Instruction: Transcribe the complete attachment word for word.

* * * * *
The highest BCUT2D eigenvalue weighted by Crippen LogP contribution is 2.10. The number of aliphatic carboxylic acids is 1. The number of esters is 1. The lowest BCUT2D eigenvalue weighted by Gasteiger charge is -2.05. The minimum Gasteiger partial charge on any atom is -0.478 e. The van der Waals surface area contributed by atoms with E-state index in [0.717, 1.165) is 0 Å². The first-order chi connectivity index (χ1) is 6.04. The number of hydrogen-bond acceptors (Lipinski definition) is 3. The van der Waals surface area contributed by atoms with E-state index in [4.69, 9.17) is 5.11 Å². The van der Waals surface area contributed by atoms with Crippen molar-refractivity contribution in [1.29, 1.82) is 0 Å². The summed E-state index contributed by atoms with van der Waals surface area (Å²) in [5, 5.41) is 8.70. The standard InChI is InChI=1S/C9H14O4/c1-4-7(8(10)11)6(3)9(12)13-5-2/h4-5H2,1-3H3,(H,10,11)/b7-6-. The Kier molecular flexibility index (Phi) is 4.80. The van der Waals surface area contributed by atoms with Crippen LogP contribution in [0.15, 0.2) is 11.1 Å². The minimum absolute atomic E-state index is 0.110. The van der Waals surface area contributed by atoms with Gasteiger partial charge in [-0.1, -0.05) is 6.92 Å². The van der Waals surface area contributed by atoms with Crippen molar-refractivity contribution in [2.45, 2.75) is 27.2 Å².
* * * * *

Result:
The highest BCUT2D eigenvalue weighted by Crippen LogP contribution is 2.10. The number of aliphatic carboxylic acids is 1. The number of esters is 1. The lowest BCUT2D eigenvalue weighted by Gasteiger charge is -2.05. The minimum Gasteiger partial charge on any atom is -0.478 e. The van der Waals surface area contributed by atoms with E-state index in [0.717, 1.165) is 0 Å². The first-order chi connectivity index (χ1) is 6.04. The number of hydrogen-bond acceptors (Lipinski definition) is 3. The van der Waals surface area contributed by atoms with E-state index in [4.69, 9.17) is 5.11 Å². The van der Waals surface area contributed by atoms with Crippen molar-refractivity contribution in [1.29, 1.82) is 0 Å². The summed E-state index contributed by atoms with van der Waals surface area (Å²) in [5, 5.41) is 8.70. The standard InChI is InChI=1S/C9H14O4/c1-4-7(8(10)11)6(3)9(12)13-5-2/h4-5H2,1-3H3,(H,10,11)/b7-6-. The Kier molecular flexibility index (Phi) is 4.80. The van der Waals surface area contributed by atoms with Crippen LogP contribution in [0.15, 0.2) is 11.1 Å². The minimum absolute atomic E-state index is 0.110. The van der Waals surface area contributed by atoms with Gasteiger partial charge in [-0.1, -0.05) is 6.92 Å². The van der Waals surface area contributed by atoms with Crippen molar-refractivity contribution in [2.45, 2.75) is 27.2 Å².